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    • "Alternatively, recent works have supported a shift in myoelectric control applications towards human-embedded controllers learned through interaction with a constant mapping function associating sEMG inputs with control outputs (Antuvan et al., 2014). Mussa-Ivaldi et al. (2011) propose that the human motor system is capable of learning novel inverse mappings relating the effect of motor commands on control outputs while interacting with myoelectric interfaces. This learning has been modeled and verified in the presence of closed-loop feedback (Radhakrishnan et al., 2008; Chase et al., 2009; Héliot et al., 2010), allowing users to perform tasks simply by learning controls in a given task space (Mosier et al., 2005; Liu and Scheidt, 2008; Liu et al., 2011; Pistohl et al., 2013). "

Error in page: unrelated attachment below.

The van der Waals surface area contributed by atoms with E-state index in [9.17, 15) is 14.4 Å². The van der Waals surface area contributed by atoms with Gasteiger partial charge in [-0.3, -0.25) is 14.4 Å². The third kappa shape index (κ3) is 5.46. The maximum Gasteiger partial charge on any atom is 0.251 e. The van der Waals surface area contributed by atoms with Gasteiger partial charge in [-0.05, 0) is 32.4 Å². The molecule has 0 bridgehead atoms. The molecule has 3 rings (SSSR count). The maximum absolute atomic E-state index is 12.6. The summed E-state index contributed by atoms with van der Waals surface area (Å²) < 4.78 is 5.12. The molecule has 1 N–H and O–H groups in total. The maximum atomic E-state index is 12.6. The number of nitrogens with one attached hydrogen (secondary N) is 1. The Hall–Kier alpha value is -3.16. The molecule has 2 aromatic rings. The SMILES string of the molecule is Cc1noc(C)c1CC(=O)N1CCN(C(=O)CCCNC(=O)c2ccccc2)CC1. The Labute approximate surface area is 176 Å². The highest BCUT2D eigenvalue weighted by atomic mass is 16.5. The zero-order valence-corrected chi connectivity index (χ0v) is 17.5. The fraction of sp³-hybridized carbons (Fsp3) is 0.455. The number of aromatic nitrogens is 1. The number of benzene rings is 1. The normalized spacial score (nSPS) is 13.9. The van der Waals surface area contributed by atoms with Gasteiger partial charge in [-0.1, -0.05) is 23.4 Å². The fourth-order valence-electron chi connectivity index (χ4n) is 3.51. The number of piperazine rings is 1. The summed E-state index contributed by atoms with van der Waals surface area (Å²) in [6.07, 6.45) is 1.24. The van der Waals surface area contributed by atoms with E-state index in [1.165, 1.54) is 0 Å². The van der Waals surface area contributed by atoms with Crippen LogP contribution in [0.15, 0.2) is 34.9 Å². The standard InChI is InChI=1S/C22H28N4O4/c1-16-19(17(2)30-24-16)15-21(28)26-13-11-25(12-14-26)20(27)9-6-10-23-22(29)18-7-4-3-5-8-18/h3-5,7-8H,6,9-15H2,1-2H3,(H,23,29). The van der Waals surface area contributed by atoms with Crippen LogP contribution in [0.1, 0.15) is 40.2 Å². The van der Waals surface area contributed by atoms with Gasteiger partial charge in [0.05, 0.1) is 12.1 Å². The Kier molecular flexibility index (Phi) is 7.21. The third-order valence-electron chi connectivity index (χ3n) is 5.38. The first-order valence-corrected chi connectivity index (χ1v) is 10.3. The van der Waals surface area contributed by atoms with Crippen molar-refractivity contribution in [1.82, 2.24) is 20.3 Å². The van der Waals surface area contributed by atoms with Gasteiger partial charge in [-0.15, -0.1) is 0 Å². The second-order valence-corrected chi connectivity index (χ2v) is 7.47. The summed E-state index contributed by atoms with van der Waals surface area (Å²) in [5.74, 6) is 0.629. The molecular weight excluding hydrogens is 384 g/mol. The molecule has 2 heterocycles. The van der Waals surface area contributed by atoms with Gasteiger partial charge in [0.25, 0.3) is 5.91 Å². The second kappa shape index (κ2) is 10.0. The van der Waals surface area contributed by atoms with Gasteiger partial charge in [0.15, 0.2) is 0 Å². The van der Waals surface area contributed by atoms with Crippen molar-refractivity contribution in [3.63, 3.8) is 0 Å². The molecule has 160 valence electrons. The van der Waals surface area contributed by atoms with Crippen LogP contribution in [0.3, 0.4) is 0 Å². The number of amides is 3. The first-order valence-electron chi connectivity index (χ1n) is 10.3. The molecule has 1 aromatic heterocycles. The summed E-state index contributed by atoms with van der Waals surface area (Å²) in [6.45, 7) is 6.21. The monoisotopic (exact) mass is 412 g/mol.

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    ABSTRACT: One of the hottest topics in rehabilitation robotics is that of proper control of prosthetic devices. Despite decades of research, the state of the art is dramatically behind the expectations. To shed light on this issue, in June, 2013 the first international workshop on Present and future of non-invasive peripheral nervous system (PNS)-Machine Interfaces (MI; PMI) was convened, hosted by the International Conference on Rehabilitation Robotics. The keyword PMI has been selected to denote human-machine interfaces targeted at the limb-deficient, mainly upper-limb amputees, dealing with signals gathered from the PNS in a non-invasive way, that is, from the surface of the residuum. The workshop was intended to provide an overview of the state of the art and future perspectives of such interfaces; this paper represents is a collection of opinions expressed by each and every researcher/group involved in it.